Creativity Shrinks? Like a Frightened Turtle.

By Anthony Vengrove

Frightened Turtle

“The desire to create is one of the deepest yearnings of the human soul.” ~ Elder Uchtdorf

I am a firm believer that creativity is our natural default state.  And, although a bit of cliche, I think it’s also accurate to say it tends to get beaten out of most of us by the time we arrive in the business world.  Even though executives proclaim a desire for more creative and innovative thinking from their employees, it seems that order, logic and analytical thinking still reign supreme.

It’s somewhat ironic that as the pace and complexity of business have increased significantly, many executives are left scratching their heads wondering why it is so difficult to engage the creativity of their staff.  This paradox has led to a myriad of posts and articles on the subject.  Just Google, “How to Foster Creativity in the Workplace” and you’ll see what I mean.

Perhaps we’re all going about this the wrong way.

Creativity is like a turtle — when fear or threats exist, it has a tendency to seek shelter under its shell.  Instead of trying to coax it out into the light, a better approach is to focus on identifying and unlearning the behaviors that ‘threaten’ it in the first place.

What causes it to run for cover?  Lots of things, for creativity can be fickle.  As you reflect upon potential causes in your own organization, here are a few big themes that I have witnessed throughout my career.

Presence of Fear:  It’s hard to increase creative engagement when employees hesitate to share bold, paradigm-shattering ideas for fear of career retribution or even humiliation in front of their peers.  That might sound melodramatic, but it takes guts to take center stage and challenge the status quo or shoot for the moon.  Get used to receiving all types of ideas and make it a practice to give constructive feedback so that idea sharers walk away feeling fulfilled for having interacted.

Poor Listening & Negative Non-Verbals:  Similarly, leaders who sit in idea receivership must be careful of jumping to conclusions, especially when an idea doesn’t jive with their cognitive map.  Quick judgements usually come at the expense of listening.  Ideas are rarely born fully formed and often need the benefit of patience and collaboration to transform into something great.  Those presenting will be hyper-aware of verbal and non-verbal communication.  They’ll know when you’ve stopped listening.  They’lll be crushed if they catch you rolling your eyes.  Remember this:  the nicest thing one can do for someone presenting an idea is to be fully present.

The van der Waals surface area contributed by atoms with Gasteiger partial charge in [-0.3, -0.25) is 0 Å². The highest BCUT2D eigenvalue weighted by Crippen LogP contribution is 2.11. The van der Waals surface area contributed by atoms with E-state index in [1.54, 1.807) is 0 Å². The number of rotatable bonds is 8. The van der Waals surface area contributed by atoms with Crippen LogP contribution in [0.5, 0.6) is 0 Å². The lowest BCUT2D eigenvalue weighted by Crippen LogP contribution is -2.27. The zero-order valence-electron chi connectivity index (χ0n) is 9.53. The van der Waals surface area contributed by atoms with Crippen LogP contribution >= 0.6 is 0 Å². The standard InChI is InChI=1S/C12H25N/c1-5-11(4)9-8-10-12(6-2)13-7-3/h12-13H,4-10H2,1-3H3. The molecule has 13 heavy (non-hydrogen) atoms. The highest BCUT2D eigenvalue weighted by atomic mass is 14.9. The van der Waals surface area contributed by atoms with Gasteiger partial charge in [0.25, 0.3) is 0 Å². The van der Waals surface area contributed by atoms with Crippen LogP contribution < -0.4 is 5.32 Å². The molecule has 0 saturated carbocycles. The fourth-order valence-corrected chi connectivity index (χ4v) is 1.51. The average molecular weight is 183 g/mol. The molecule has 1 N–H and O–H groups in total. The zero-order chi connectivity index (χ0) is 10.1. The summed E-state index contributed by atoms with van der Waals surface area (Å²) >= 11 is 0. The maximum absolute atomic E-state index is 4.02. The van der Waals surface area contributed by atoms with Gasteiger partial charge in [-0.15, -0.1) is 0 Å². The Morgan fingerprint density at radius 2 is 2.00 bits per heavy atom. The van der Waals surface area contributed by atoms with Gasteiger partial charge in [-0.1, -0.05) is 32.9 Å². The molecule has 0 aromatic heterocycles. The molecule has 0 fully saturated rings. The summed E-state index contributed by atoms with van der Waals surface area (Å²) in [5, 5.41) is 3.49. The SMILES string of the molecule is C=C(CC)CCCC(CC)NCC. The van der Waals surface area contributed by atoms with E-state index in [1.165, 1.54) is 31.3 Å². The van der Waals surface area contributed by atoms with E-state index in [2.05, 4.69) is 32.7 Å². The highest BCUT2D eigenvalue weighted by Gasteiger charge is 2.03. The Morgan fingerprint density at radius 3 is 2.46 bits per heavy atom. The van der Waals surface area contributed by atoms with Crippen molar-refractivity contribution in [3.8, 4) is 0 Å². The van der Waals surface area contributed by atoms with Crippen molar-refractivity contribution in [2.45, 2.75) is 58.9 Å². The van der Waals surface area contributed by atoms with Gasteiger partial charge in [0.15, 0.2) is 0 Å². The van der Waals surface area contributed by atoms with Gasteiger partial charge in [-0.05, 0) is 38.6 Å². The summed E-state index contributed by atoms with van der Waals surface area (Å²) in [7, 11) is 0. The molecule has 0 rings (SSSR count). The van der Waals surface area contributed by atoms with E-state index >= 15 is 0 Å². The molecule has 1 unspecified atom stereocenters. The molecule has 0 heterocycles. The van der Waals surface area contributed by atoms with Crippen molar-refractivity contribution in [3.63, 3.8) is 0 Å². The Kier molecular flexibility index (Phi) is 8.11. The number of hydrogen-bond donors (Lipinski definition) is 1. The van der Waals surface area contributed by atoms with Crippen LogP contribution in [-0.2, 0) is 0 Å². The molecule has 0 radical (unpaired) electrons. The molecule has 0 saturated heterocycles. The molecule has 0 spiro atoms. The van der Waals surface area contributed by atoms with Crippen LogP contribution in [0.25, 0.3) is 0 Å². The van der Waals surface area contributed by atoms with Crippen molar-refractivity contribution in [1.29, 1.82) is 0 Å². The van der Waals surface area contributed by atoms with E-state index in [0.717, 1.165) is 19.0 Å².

Addiction to Logic:  Companies that value logic and analytics quickly switch from creativity mode to pragmatic mode.  Is it feasible?  Can we manufacture within our cost parameters?  While important questions, there is a time and place for them — and it’s rarely at an idea’s birth.  Radical or disruptive innovation concepts are difficult to judge and quantify early on.  If you bombard such ideas too early with logic, you’re likely to crush them under the weight of uncertainty.  Do this frequently and employees won’t bother bringing anymore ideas to the table.

Lack of Creative Constraints:  It’s hard for employees to focus and channel their creative energy into something when everything is a possibility.  Whether it’s a company vision, innovation strategy or a specific problem to solve, employees are more likely to engage when you’ve provoked them with a specific challenge.

Over-Worked & Under-Staffed:  Do your employees have the time to think creatively and search for inspiration?  Ideas won’t organically appear from staring at computer screens while chipping away at email.  Carving out time for individuals and teams to explore their curiosities is essential to any creative culture.  In addition, the pace at which we work is not always conducive to creativity.  A little break and some mindfulness will do wonders for much more than just fresh thinking.  This is a challenging area for it involves cultural change.  That means senior executives will need to lead the way by demonstrating positive behaviors and encouraging others to follow suit.